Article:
The international warmongers have lost a lot of style. Even in the near past, when diplomacy prepared the way for war in Iraq or Afghanistan, some things were hidden while other were made up in order to justify the war. But it was done with some kind of sophistication, with a smooth combination of nonchalance and flippancy. Today it is obvious that all these standards have fallen for good. Going through the news on Syria in the international media is like rummaging through a web-store with the cheapest thrillers ever published.
When the UN inspectors landed in Syria a few days ago and were just about to get on with their work, things got a bit out of control. The so called democratic opposition in Syria seems to have conducted its chemical-weapons-use provocation in such a lousy manner that it left almost no doubt as to who is the real perpetrator of this attack. It lacked really basic logic. How stupid would Assad have to be to use chemical weapons being aware that it will inevitably lead to foreign intervention? Why would he use chemical weapon on a school near Damascus — an area which he controls? Why would he do this on the day of UN inspectors arrival? And — pardon this cold-blooded calculation — why should he bother using chemical weapons to kill somewhat 1000 people if for the past few moths he kept killing 5000 everyday using traditional weapons? Let alone the fact that one does not use military chemicals in areas where one?s own troops are deployed.
On top of everything, Bashar Al-Assad and his government were very hospital to the UN inspection. They have not only received the team well, but also provided them with a map of locations which they potentially might want to inspect. The UN?s delegation reportedly refused to visit the places pointed out by Assad?s officials and took out a different list of places to be checked out, explaining that they were provided by the Syrian opposition. That probably would not have been a problem either, except that these locations were in areas that are currently under the control of the opposition. Thus the Syrian authorities could not guarantee the inspectors? safety. But still, the UN?s experts went ahead and were welcomed with snipers shots. But while they are scratching their heads thinking what to do next, the international warmongering machinery suddenly speeded up.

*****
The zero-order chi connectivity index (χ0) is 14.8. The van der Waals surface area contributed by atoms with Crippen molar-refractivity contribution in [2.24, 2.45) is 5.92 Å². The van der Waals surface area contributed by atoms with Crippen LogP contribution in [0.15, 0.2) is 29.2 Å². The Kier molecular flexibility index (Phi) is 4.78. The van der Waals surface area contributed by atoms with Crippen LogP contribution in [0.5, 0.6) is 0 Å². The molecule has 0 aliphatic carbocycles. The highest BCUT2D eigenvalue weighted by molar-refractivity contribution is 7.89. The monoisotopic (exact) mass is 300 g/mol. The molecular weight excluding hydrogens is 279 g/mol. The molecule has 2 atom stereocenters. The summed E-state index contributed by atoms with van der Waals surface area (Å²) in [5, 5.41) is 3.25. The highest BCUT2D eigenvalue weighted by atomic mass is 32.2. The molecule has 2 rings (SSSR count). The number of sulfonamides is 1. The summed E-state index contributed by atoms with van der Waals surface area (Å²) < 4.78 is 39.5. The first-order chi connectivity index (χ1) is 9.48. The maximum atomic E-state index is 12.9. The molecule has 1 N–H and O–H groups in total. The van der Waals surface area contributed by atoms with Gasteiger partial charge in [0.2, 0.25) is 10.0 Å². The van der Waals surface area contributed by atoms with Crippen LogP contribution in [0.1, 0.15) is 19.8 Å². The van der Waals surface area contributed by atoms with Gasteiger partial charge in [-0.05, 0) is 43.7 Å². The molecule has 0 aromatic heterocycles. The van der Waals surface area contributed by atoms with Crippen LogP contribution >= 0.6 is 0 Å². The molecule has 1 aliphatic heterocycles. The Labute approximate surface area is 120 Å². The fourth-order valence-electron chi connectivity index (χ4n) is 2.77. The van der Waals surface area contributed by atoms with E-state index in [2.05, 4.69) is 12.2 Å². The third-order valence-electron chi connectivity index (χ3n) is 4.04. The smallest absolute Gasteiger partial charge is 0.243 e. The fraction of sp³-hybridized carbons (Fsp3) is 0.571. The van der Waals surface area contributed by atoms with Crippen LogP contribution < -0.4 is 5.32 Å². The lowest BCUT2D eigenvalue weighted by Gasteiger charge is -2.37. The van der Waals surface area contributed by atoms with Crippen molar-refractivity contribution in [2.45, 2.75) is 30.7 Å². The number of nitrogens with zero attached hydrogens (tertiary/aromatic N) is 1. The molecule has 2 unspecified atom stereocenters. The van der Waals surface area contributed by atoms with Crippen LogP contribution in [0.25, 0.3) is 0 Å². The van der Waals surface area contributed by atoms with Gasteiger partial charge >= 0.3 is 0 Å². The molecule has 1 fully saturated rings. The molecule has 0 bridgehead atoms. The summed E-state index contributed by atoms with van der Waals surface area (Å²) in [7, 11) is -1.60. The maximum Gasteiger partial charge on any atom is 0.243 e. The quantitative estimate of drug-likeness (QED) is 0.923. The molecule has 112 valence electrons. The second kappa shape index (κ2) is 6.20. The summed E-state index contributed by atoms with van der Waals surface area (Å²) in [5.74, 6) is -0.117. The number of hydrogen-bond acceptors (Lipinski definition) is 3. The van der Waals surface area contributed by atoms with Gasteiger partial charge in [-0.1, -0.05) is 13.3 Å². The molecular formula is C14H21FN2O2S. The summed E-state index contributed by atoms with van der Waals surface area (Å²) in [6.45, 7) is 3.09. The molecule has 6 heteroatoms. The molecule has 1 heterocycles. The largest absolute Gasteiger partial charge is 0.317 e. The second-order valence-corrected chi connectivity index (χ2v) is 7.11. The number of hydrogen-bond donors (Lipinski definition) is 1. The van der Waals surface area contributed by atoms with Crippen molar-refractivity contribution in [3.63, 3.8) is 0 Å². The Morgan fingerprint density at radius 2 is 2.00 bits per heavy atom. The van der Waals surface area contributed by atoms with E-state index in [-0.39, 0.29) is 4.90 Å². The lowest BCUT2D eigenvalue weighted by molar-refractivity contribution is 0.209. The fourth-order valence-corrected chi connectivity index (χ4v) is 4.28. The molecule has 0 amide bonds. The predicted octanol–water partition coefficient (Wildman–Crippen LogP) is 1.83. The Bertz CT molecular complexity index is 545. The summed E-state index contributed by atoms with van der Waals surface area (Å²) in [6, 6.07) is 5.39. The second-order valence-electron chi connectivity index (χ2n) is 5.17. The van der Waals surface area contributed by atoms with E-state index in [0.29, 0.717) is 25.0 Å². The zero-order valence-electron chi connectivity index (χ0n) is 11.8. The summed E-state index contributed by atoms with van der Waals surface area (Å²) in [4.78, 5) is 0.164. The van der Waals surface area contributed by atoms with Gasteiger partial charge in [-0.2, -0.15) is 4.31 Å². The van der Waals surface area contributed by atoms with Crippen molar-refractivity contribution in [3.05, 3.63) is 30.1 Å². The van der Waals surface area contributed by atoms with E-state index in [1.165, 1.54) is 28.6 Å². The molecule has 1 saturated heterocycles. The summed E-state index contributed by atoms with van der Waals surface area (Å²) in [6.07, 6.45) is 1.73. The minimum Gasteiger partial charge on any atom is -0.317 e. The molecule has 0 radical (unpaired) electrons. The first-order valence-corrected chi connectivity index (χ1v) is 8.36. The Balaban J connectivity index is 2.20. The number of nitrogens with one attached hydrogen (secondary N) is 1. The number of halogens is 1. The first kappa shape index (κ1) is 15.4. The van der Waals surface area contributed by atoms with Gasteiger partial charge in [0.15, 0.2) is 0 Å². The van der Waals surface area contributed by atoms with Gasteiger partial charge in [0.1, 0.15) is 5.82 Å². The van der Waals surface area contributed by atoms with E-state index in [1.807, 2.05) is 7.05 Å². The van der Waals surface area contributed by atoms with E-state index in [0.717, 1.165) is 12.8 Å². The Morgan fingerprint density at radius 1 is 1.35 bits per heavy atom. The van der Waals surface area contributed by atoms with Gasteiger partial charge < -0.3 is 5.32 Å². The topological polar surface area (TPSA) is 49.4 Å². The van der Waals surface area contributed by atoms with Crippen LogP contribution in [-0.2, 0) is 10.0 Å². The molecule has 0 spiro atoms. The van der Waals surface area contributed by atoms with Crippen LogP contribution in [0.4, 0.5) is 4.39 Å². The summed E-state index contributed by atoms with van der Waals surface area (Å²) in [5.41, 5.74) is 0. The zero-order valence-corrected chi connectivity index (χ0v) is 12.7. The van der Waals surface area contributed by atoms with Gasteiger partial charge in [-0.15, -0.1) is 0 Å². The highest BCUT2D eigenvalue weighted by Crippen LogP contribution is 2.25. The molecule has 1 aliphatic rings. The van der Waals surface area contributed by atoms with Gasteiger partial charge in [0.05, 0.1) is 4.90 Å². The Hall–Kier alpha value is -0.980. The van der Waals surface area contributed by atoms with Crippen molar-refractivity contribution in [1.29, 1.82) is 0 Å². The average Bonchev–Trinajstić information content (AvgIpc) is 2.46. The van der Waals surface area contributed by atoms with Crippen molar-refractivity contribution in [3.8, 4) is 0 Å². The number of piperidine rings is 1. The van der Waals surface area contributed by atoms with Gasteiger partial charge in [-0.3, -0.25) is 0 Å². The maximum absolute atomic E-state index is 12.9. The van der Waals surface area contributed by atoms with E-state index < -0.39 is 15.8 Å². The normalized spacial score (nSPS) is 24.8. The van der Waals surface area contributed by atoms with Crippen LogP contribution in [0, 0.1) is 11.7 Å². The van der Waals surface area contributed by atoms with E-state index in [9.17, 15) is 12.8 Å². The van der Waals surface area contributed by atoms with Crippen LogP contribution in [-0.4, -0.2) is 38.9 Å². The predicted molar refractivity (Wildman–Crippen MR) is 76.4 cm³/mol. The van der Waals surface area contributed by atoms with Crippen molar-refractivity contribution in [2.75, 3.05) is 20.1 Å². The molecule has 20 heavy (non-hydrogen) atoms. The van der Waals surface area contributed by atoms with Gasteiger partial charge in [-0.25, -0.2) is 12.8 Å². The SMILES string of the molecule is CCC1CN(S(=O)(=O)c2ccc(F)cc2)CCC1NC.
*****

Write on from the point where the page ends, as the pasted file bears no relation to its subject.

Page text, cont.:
?While investigators are gathering additional information on the ground, our understanding of what has already happened in Syria is grounded in facts, informed by conscience and guided by common sense? says John Kerry, the American Secretary of State. It very much seems like Kerry?s understanding of ?common sense? is pretty uncommon. Especially in the light of the fact that many mainstream sources reported that Assad?s regime is not behind the attack, including the ?investigators gathering additional information on the ground? . But when asked about it, Kerry came up with a devastating argument: ?we know that the Syrian regime maintains custody of these weapons?. It sounds extremely convincing, does it not?